The decision to tell the truth about your parents’ deaths was an ethical dilemma. As Mr. Dederick told you, he and his team were aware of the human cost and suffering, and that guided their conduct and decision-making process. The essence of an ethical dilemma is there are two competing values. In this case, there was respect for the privacy of your family, and there was the journalistic purpose of revealing the truth of what happened because there was a public interest or social good.

The way the RCMP chose to handle the reporting of your parents’ deaths was unusual. Very sadly for you, your family was caught up in something on the public record. There is a balance between your right to privacy and the public right to know about events that have an impact on society. You are right that the RCMP were only obliged to report the deaths to Statistics Canada and to let the public know they were not in danger. But it was an unusual response. And it left important questions unanswered. Journalists try to answer those questions. Reporters have a duty and obligation to provide oversight to the criminal justice system. Even with minimal information, your parents’ names and their deaths were a matter of public record. Your grandmother, Ms. Hewko, mentioned to Ms. Allen that “there should have been more of a statement.” Their story also raises questions about domestic abuse and mental illness.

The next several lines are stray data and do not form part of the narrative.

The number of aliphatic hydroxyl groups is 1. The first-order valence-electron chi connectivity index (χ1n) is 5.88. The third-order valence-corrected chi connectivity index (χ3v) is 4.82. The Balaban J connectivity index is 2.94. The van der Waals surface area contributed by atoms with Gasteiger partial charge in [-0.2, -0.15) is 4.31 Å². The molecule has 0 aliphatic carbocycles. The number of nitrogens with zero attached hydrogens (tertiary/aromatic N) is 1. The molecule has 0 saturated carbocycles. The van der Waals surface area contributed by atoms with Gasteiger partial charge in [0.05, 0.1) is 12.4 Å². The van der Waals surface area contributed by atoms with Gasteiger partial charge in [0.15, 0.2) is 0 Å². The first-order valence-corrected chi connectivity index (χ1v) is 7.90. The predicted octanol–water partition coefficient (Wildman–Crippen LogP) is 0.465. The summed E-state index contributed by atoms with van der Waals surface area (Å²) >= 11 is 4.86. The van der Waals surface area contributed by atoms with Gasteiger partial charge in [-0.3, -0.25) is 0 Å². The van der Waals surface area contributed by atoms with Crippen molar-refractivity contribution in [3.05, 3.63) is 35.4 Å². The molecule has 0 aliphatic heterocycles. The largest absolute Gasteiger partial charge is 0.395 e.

In trying to find out the facts, CBC News staff encountered public officials who believed that silence was a disservice to the public good. The tragic events in your family are echoed elsewhere, and they felt their obligation was to shed light on those circumstances so that future tragedies might be prevented. Your grandmother, Ms. Hewko, appears to agree. In the printed story she is quoted as saying, “We need more education on mental health.” In the parts of the interview that were recorded she states, “This was an issue of mental illness not addressed.”